Noted: New Logo and Identity for Marylebone Cricket Club and Lord's by The Clearing
“Changes all Across the Lord”
(Est. 1787) "Marylebone Cricket Club (MCC) was founded in 1787, taking as its home a cricket ground set up by the ambitious entrepreneur Thomas Lord staged his first match - between Middlesex and Essex - on a ground on Dorset Fields in Marylebone. The following year, MCC laid down a Code of Laws, requiring the wickets to be pitched 22 yards apart and detailing how players could be given out. Its Laws were adopted throughout the game - and the Club today remains the custodian and arbiter of Laws relating to cricket around the world. There are now 18,000 Full and 5,000 Associate Members of MCC. These Members own the Ground and all of MCC's assets (the most famous of which is the Ashes Urn), they govern the Club through various committees, and some 2,000 of them represent MCC on the field of play each year. MCC plays more matches than any other cricket club - around 480 per year against schools, universities and clubs in the UK, and between 20 and 30 fixtures annually as part of its overseas touring programme which aims to develop cricket abroad."
The Clearing (London, UK)
The Clearing project page
The new brand gives MCC the opportunity to re-assert all that the Club stands for; shared values and culture, our commitment to excellence at Lord’s and our love for the game.”
The new visual identity retains some of the Club’s most iconic features. The MCC monogram has evolved so that it works more boldly and confidently on digital channels, merchandise and communications. The ‘egg and bacon’ colours that are synonymous with MCC now have a greater purpose and are threaded throughout both brands to reinforce their relationship and help Lord’s build recognition of MCC, and vice versa.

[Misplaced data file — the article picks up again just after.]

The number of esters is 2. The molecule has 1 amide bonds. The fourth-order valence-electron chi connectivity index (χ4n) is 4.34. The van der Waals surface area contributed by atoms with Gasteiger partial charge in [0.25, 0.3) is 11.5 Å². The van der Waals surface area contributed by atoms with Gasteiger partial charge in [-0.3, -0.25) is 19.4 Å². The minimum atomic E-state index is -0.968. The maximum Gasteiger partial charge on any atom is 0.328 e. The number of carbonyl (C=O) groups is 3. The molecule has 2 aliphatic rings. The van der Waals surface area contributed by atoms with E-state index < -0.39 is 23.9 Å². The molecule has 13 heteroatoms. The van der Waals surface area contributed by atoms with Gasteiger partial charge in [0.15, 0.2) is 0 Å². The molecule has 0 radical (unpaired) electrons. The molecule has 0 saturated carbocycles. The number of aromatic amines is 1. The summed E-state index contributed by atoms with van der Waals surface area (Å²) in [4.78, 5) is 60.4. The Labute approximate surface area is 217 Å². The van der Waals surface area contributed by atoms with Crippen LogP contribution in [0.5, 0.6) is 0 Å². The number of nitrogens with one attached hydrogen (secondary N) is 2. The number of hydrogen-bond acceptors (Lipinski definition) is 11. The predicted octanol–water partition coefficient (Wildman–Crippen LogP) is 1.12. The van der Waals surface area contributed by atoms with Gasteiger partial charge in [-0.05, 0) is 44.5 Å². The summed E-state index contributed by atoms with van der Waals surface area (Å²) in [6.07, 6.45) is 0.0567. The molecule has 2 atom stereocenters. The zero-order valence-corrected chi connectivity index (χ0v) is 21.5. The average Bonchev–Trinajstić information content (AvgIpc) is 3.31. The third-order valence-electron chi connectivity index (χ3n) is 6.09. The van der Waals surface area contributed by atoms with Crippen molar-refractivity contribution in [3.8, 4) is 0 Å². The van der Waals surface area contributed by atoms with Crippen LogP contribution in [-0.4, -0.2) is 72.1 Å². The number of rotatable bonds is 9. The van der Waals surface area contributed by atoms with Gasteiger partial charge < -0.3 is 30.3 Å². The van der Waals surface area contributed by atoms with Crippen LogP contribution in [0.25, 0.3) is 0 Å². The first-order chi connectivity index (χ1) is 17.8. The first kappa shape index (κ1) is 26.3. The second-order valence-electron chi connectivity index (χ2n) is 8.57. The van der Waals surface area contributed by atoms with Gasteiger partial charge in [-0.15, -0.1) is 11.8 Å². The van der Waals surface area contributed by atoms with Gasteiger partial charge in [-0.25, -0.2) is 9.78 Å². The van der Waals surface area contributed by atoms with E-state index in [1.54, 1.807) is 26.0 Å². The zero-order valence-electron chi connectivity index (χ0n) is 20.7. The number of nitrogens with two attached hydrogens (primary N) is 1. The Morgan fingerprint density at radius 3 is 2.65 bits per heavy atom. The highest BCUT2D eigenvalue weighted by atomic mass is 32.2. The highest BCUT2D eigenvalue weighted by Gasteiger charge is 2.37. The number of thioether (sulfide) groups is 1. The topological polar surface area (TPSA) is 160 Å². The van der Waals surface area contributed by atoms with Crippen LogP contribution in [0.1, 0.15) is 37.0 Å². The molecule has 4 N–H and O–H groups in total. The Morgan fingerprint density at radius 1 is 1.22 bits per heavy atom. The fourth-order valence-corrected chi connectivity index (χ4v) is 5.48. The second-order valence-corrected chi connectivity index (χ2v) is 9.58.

Images (opinion after)
Please let the record show that I do not know anything about cricket — I mean, I know something but as far as the deep cultural implications and understanding of the sport, might as well be talking about the intricacies of dentistry. Having said that, the old monogram was bad, looking more like an unbalanced bacon and egg skewer than a monogram, so there is really nothing to be missed in the old logo. The new one is quite nice. Nothing overly surprising or exciting but well executed, nicely interlocked, and more accurately colored to match the actual bacon and egg color palette. The old Lord’s logo was kind of clever with the stickie thingies in the “L” — please refer to the record that acknowledges that I do not know what the stickie thingies are called, which I could easily Google but prefer not to, so as to emphasize my outsider’s point of view — and relatively elegant serif. Not amazing but not bad. The new wordmark is… odd. I get it that it ties well with the clean strokes of the monogram but it looks like an airline logo, the gap in the “R” is too distracting, and the apostrophe feels like it came from a serif typeface. It’s an okay logo for sure but odd, to me at least. The applications are mostly fine, although not sure where the bold condensed sans serif came from or how it relates to the logo. The silhouetted players interacting with the type feels somehow antiquated and there is a kind of heaviness to the applications that’s not very appealing. In general it seems like they want to portray an air of classiness which is appropriate since this isn’t the NBA or Minor League Baseball but maybe there is too much lack of excitement. Curious to hear from our cricket-loving readers on this one.